Leblanc wades into doping debate

Jean-Marie Leblanc has responded to insinuations of doping among French riders and its media by sugg

Jean-Marie Leblanc has responded to insinuations of doping among French riders and its media by sugg

PIC BY TDWSPORT.COM

Tour boss Jean-Marie Leblanc has waded into the debate which, in the absence of any conspicuous home success, is dominating French media coverage of the Tour in France.

Reacting to inferences by French riders and team managers that they are being penalised at the Tour by their intolerant attitude towards doping, Leblanc told Le Monde on Sunday that "French ought to start by preparing for the Tour like [Lance] Armstrong and [Jan] Ullrich.

"Maybe [the lack of success] is the French directeur sportifs' or their old methods' fault," Leblanc added.

Judging by Sunday's newspapers - with both Le Monde and Le Journal du Dimanche (LJD) canvassing new opinion on what has become one of the race's hot topics - David Moncouti's stage victory in Digne Les Bains on Thursday has done nothing to halt talk of a Tour deux vitesses.

The sole French winner so far in this year's Grande Boucle, Moncouti has made no explicit references to doping but advised the public to "draw their own conclusions" about the giddying average speeds which on many stages have proved too much for the home riders. Another of the few internationally-esteemed French riders, Jrme Pineau, said earlier this week that he "would have to water down my ambitions if cycling continues like this".

Pineau's message didn't need subtitles, and neither did Leblanc need a translator. As the Tour chief clearly indicated in Le Monde today.

"I don't spend my time in riders' hotel rooms or in doctors' surgeries," Leblanc said. "There were 30 French riders out of total of 189 at the start of the Tour but France no longer has a Jalabert or a Fignon.

"We have to acknowledge that there have been some unsavoury incidents in Spain and Italy in recent times, but the same applies to France. Do I have to cite Philippe Gaumont? I refuse to accept people dichotomising and saying that there's this line separating foreign riders who don't care about the rules and French riders who respect them."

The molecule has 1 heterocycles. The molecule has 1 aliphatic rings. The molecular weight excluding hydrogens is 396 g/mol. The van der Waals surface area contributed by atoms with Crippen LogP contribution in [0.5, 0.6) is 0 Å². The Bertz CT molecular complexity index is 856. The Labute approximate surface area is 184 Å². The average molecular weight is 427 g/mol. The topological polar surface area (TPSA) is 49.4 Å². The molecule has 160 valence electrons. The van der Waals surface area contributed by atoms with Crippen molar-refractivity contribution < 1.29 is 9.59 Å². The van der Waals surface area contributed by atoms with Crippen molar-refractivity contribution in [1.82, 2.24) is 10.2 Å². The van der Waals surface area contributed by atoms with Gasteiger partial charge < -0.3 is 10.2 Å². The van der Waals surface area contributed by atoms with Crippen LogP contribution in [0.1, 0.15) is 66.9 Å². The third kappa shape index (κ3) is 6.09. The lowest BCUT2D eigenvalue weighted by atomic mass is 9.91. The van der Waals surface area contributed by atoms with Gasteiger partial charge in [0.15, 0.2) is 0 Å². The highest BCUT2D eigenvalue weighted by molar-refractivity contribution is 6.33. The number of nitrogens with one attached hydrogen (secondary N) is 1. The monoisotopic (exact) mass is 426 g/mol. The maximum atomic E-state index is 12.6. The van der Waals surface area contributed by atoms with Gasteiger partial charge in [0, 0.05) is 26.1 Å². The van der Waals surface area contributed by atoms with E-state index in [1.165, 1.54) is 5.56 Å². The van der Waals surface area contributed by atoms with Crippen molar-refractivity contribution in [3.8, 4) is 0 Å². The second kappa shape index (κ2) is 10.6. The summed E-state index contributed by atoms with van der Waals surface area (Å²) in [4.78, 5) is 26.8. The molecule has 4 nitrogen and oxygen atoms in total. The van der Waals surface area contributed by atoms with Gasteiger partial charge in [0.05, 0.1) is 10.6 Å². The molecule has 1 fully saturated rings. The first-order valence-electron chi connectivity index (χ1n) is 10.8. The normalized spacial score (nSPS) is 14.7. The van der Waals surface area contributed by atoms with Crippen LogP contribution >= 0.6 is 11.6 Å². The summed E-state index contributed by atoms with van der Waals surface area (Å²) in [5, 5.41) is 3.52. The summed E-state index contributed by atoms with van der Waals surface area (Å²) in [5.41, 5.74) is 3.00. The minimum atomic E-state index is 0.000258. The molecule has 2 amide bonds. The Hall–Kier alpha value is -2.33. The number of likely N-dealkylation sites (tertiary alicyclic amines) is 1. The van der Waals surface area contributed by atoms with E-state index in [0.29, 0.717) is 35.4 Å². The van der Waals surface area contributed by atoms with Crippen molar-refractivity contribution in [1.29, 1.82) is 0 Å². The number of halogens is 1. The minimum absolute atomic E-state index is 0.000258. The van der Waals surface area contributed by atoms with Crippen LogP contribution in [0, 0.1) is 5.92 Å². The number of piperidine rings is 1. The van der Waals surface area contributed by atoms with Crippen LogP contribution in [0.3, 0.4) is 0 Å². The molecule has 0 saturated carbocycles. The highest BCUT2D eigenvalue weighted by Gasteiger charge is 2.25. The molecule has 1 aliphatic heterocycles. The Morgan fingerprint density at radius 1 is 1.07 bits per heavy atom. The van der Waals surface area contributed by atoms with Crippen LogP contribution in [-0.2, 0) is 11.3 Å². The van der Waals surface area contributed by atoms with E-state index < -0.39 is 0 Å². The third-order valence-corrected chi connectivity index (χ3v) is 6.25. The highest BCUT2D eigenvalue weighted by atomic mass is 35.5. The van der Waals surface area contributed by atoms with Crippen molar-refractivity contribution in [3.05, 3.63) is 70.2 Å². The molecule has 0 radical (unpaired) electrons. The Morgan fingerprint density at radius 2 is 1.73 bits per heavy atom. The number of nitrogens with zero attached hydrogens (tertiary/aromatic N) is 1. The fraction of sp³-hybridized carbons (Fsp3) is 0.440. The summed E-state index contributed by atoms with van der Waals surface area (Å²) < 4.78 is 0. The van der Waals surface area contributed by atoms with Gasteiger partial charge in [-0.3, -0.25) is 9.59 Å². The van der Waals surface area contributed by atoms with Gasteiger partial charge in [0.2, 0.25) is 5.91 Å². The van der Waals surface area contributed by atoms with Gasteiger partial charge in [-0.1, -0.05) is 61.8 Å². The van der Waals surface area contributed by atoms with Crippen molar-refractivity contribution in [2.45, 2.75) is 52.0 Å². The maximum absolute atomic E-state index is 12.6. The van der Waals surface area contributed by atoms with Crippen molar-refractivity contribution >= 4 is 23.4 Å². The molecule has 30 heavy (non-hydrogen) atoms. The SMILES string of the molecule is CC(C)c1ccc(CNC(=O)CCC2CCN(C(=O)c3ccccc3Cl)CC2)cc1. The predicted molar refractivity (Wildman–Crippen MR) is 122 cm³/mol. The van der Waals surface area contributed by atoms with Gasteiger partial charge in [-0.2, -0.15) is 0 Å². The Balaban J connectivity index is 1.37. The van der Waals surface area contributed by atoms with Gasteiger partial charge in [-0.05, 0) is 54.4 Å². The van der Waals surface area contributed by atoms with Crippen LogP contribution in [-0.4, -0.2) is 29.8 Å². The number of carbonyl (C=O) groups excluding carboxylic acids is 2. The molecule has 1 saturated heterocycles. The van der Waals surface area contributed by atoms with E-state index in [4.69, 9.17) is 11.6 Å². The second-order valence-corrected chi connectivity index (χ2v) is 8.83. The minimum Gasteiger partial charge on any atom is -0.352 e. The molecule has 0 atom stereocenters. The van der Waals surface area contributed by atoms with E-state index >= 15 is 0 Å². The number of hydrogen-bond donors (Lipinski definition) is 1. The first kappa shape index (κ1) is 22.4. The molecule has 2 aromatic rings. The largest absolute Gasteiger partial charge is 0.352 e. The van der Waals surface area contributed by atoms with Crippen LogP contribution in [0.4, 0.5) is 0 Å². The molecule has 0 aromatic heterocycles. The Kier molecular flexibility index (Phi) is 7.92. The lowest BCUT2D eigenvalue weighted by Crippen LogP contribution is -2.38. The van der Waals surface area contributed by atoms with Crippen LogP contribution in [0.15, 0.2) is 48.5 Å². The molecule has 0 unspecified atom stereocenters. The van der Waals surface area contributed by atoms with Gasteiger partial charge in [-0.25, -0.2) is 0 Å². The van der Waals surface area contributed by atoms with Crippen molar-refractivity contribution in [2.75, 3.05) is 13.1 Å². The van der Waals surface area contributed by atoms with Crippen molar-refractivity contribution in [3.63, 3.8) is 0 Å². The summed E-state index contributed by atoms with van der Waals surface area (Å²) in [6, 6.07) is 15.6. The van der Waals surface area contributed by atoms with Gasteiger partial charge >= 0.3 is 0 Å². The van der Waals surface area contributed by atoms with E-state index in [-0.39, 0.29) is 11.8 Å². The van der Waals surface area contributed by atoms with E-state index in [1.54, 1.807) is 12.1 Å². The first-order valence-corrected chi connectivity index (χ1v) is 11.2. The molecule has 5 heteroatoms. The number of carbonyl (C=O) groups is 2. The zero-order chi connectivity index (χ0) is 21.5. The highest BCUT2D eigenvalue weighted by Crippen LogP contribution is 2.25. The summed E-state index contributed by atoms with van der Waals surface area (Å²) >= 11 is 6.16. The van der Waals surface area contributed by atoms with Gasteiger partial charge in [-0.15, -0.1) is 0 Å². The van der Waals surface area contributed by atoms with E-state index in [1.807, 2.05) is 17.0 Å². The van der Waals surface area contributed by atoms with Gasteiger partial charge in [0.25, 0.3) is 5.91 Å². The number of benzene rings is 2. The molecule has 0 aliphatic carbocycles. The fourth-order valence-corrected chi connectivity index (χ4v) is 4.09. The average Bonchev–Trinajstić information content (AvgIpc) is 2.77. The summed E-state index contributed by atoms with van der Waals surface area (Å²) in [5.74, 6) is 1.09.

Leblanc's belief that at least a partial explanation for French cycling's current malaise lies elsewhere is shared by Phonak boss John Lelangue. Formerly Leblanc's colleague at Tour organisers ASO, Lelangue pointed out today that French riders race more than their foreign counterparts, which could put them at a disadvantage. While Leblanc singled out the former enfant prodige Sylvain Chavanel for "advice" ("maybe if he came to the Tour weighing two or three kilos less, he could compete with Armstrong"), Lelangue suggested that Chavanel and Pineau had been overburdened with expectation and hype. "Chavanel was a future Hinault, Pineau a great Classics rider on the strength of a third-place in the Championship of Zurich." Lelangue remarked to LJD.

Speaking to procycling early in the Tour, CSC rider Bobby Julich advanced a different theory on the basis of his experience at Cofidis and Crdit Agricole. "At Crdit Agricole, they hated any question beginning with the word 'Why?'," Julich commented. "I would ask people in the team why they did certain things and they would just tell me 'because we've been doing it like that for 20 years'. If you keep doing what you're doing, you'll keep getting what you're getting."

What France is currently getting may satisfy its riders but, with just two men in the top 30 on general classification (Christophe Moreau in 10th and Sandy Casar in 21st), the French public and press are now clamouring for answers. "Hypocrisy, excuses and the unsaid - an indecipherable puzzle," tutted LJD, under a headline paying muted tribute to Moncouti's stage win on Bastille Day: "It's not July 14 every day!"

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